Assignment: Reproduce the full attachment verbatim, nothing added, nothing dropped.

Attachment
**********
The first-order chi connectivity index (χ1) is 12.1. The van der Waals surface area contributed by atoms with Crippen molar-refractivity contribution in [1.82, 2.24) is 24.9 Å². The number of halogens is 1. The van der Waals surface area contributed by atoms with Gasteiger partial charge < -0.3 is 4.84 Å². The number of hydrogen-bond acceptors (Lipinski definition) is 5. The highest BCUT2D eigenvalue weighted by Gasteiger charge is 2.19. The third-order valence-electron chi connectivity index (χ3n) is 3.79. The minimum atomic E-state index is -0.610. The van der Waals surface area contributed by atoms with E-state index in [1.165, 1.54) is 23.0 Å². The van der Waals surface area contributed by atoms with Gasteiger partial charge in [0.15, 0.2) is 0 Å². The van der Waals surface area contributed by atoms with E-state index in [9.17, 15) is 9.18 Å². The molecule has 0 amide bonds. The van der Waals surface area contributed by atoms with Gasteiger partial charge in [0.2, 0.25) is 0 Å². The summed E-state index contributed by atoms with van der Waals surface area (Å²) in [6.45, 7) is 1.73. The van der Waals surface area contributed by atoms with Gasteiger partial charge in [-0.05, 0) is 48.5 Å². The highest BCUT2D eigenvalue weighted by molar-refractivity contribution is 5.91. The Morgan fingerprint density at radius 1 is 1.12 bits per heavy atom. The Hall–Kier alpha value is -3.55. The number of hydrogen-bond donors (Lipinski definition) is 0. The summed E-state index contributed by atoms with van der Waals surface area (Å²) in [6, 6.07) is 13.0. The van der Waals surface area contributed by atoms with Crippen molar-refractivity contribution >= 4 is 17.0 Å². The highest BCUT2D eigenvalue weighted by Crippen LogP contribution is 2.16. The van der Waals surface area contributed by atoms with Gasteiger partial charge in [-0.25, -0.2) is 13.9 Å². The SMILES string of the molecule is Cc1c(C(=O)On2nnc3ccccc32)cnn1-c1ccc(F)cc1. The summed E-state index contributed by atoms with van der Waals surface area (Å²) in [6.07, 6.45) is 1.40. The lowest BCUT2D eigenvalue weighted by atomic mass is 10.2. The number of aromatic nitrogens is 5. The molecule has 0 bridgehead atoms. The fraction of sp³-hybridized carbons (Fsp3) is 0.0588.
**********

The first-order chi connectivity index (χ1) is 12.1. The van der Waals surface area contributed by atoms with Crippen molar-refractivity contribution in [1.82, 2.24) is 24.9 Å². The number of halogens is 1. The van der Waals surface area contributed by atoms with Gasteiger partial charge < -0.3 is 4.84 Å². The number of hydrogen-bond acceptors (Lipinski definition) is 5. The highest BCUT2D eigenvalue weighted by Gasteiger charge is 2.19. The third-order valence-electron chi connectivity index (χ3n) is 3.79. The minimum atomic E-state index is -0.610. The van der Waals surface area contributed by atoms with E-state index in [1.165, 1.54) is 23.0 Å². The van der Waals surface area contributed by atoms with Gasteiger partial charge in [0.15, 0.2) is 0 Å². The van der Waals surface area contributed by atoms with E-state index in [9.17, 15) is 9.18 Å². The molecule has 0 amide bonds. The van der Waals surface area contributed by atoms with Gasteiger partial charge in [0.2, 0.25) is 0 Å². The summed E-state index contributed by atoms with van der Waals surface area (Å²) in [6.45, 7) is 1.73. The van der Waals surface area contributed by atoms with Gasteiger partial charge in [-0.05, 0) is 48.5 Å². The highest BCUT2D eigenvalue weighted by molar-refractivity contribution is 5.91. The Morgan fingerprint density at radius 1 is 1.12 bits per heavy atom. The Hall–Kier alpha value is -3.55. The number of hydrogen-bond donors (Lipinski definition) is 0. The summed E-state index contributed by atoms with van der Waals surface area (Å²) in [6, 6.07) is 13.0. The van der Waals surface area contributed by atoms with Crippen molar-refractivity contribution >= 4 is 17.0 Å². The highest BCUT2D eigenvalue weighted by Crippen LogP contribution is 2.16. The van der Waals surface area contributed by atoms with Gasteiger partial charge in [-0.25, -0.2) is 13.9 Å². The SMILES string of the molecule is Cc1c(C(=O)On2nnc3ccccc32)cnn1-c1ccc(F)cc1. The summed E-state index contributed by atoms with van der Waals surface area (Å²) in [6.07, 6.45) is 1.40. The lowest BCUT2D eigenvalue weighted by atomic mass is 10.2. The number of aromatic nitrogens is 5. The molecule has 0 bridgehead atoms. The fraction of sp³-hybridized carbons (Fsp3) is 0.0588.